Just before the unofficial start of summer, a summer projected by the National Oceanic and Atmospheric Administration to be hotter than normal, the Union of Concerned Scientists (UCS) has launched an online “Danger Season” map, showing which parts of the country are at risk of extreme heat, wildfires, storms, or flooding. The map will update daily through October, during the months when extreme weather events in the United States and its territories have not only become more common and damaging, but also are more likely to overlap.
The webpage will display the number of people currently under extreme weather alerts, the percentage of people who have been under at least one extreme weather alert since May 1, the percentage of extreme heat alerts clearly influenced by climate change, and the percentage of people who live in disadvantaged communities under alerts. The map covers the contiguous United States, as well as Alaska, Hawaii, Puerto Rico, and the U.S. Virgin Islands.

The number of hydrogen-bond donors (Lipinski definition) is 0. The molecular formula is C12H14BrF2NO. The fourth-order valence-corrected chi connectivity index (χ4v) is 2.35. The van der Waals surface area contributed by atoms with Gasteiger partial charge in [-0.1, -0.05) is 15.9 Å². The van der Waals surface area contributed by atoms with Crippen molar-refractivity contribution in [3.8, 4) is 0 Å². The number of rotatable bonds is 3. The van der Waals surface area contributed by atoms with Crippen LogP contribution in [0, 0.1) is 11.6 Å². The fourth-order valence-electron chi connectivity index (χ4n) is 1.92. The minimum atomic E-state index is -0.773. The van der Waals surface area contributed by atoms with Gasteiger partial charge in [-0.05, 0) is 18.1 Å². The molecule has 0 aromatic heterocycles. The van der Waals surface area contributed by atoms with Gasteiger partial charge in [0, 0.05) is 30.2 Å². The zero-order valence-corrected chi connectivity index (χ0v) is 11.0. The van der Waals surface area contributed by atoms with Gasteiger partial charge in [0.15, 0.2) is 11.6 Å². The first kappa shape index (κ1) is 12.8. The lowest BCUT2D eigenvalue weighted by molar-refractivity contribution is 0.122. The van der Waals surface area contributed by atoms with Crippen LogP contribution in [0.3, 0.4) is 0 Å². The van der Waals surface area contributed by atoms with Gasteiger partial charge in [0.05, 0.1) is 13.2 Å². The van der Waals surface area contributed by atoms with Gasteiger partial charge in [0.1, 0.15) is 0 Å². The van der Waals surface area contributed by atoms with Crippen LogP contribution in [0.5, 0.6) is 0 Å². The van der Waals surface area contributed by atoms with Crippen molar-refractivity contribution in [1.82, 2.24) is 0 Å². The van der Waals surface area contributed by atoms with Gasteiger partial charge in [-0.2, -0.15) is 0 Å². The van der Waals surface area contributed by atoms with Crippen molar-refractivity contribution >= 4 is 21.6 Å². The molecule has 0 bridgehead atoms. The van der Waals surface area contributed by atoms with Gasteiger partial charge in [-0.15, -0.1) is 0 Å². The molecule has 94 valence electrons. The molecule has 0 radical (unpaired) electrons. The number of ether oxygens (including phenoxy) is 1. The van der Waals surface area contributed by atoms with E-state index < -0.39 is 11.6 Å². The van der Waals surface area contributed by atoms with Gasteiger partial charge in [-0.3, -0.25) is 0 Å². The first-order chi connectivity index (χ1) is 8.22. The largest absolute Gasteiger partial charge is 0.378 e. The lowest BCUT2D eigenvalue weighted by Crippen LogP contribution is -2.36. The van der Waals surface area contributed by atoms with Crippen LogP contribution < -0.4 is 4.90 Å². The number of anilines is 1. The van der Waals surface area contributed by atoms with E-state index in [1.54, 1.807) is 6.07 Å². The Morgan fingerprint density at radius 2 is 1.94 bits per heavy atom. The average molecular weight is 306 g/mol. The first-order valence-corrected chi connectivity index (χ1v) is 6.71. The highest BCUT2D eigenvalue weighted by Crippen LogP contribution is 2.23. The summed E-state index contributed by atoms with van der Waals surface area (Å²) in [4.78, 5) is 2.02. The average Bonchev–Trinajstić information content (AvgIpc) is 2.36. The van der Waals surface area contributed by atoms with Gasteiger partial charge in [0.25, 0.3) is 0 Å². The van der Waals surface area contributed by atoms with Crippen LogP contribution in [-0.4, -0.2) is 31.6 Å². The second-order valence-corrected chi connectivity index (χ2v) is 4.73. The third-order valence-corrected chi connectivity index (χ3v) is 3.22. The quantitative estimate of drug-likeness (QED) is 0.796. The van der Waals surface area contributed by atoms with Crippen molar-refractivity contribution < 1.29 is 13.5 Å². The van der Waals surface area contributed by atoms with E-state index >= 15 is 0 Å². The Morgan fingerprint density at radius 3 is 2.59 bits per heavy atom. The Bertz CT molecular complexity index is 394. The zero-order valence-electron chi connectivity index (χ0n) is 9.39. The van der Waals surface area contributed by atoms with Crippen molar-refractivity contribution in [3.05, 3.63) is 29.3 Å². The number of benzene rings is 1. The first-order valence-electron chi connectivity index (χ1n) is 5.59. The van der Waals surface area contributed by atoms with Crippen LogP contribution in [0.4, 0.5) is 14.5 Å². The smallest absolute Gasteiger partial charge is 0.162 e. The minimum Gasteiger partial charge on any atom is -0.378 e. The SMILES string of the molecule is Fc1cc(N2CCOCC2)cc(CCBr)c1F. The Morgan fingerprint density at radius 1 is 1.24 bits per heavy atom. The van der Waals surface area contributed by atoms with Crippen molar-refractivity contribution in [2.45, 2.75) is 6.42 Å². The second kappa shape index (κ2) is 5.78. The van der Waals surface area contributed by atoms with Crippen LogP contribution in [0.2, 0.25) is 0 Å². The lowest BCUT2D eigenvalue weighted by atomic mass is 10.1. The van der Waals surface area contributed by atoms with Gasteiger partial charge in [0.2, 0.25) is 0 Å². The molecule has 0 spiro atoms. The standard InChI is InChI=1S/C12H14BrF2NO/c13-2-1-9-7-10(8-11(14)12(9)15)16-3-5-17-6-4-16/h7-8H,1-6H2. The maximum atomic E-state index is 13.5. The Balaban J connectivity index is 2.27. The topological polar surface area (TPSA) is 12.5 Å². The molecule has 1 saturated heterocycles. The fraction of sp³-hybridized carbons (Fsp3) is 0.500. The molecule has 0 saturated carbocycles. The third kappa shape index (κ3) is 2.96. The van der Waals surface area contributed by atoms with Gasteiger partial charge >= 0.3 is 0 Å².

Searchable by city, state or zip code, the daily updates are based on National Weather Service and Climate Central data.
“We are experiencing Danger Season for fully half of the year, when large portions of the population are facing extreme weather events that have become more damaging with climate change,” said Senior Social Scientist for Climate Vulnerability Juan Declet-Barreto, who created the map. “We hope this map demonstrates to the general public and to policymakers that climate change is affecting people across the U.S. here and now, and that people in marginalized communities tend to bear the brunt of extreme weather worsened by climate change.”